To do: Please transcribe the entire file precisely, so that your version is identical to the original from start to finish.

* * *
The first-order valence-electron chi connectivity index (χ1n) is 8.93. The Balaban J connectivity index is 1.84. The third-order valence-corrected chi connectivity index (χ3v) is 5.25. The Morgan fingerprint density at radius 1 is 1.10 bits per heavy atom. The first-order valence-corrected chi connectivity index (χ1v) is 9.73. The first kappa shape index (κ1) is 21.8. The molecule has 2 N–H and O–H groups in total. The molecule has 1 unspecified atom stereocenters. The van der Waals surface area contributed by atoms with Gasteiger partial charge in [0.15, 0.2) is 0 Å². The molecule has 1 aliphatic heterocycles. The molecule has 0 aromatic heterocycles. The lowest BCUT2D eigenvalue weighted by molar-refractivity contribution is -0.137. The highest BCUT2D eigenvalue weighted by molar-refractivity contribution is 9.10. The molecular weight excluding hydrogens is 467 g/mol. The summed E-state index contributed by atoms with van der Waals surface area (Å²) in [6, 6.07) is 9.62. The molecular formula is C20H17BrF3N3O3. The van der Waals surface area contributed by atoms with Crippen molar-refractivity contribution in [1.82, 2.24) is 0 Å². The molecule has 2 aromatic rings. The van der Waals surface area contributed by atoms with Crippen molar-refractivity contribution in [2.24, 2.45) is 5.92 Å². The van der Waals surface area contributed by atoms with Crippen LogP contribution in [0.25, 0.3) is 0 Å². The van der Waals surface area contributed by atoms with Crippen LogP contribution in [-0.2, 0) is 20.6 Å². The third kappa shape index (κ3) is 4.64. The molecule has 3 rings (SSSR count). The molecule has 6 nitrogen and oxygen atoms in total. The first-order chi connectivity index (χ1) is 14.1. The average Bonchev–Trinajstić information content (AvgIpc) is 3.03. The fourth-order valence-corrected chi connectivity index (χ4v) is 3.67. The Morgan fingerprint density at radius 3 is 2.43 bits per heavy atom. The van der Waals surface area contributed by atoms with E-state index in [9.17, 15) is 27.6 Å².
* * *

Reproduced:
The first-order valence-electron chi connectivity index (χ1n) is 8.93. The Balaban J connectivity index is 1.84. The third-order valence-corrected chi connectivity index (χ3v) is 5.25. The Morgan fingerprint density at radius 1 is 1.10 bits per heavy atom. The first-order valence-corrected chi connectivity index (χ1v) is 9.73. The first kappa shape index (κ1) is 21.8. The molecule has 2 N–H and O–H groups in total. The molecule has 1 unspecified atom stereocenters. The van der Waals surface area contributed by atoms with Gasteiger partial charge in [0.15, 0.2) is 0 Å². The molecule has 1 aliphatic heterocycles. The molecule has 0 aromatic heterocycles. The lowest BCUT2D eigenvalue weighted by molar-refractivity contribution is -0.137. The highest BCUT2D eigenvalue weighted by molar-refractivity contribution is 9.10. The molecular weight excluding hydrogens is 467 g/mol. The summed E-state index contributed by atoms with van der Waals surface area (Å²) in [6, 6.07) is 9.62. The molecular formula is C20H17BrF3N3O3. The van der Waals surface area contributed by atoms with Crippen molar-refractivity contribution in [1.82, 2.24) is 0 Å². The molecule has 2 aromatic rings. The van der Waals surface area contributed by atoms with Crippen molar-refractivity contribution in [2.24, 2.45) is 5.92 Å². The van der Waals surface area contributed by atoms with Crippen LogP contribution in [0.25, 0.3) is 0 Å². The van der Waals surface area contributed by atoms with Crippen LogP contribution in [-0.2, 0) is 20.6 Å². The third kappa shape index (κ3) is 4.64. The molecule has 3 rings (SSSR count). The molecule has 6 nitrogen and oxygen atoms in total. The first-order chi connectivity index (χ1) is 14.1. The average Bonchev–Trinajstić information content (AvgIpc) is 3.03. The fourth-order valence-corrected chi connectivity index (χ4v) is 3.67. The Morgan fingerprint density at radius 3 is 2.43 bits per heavy atom. The van der Waals surface area contributed by atoms with E-state index in [9.17, 15) is 27.6 Å².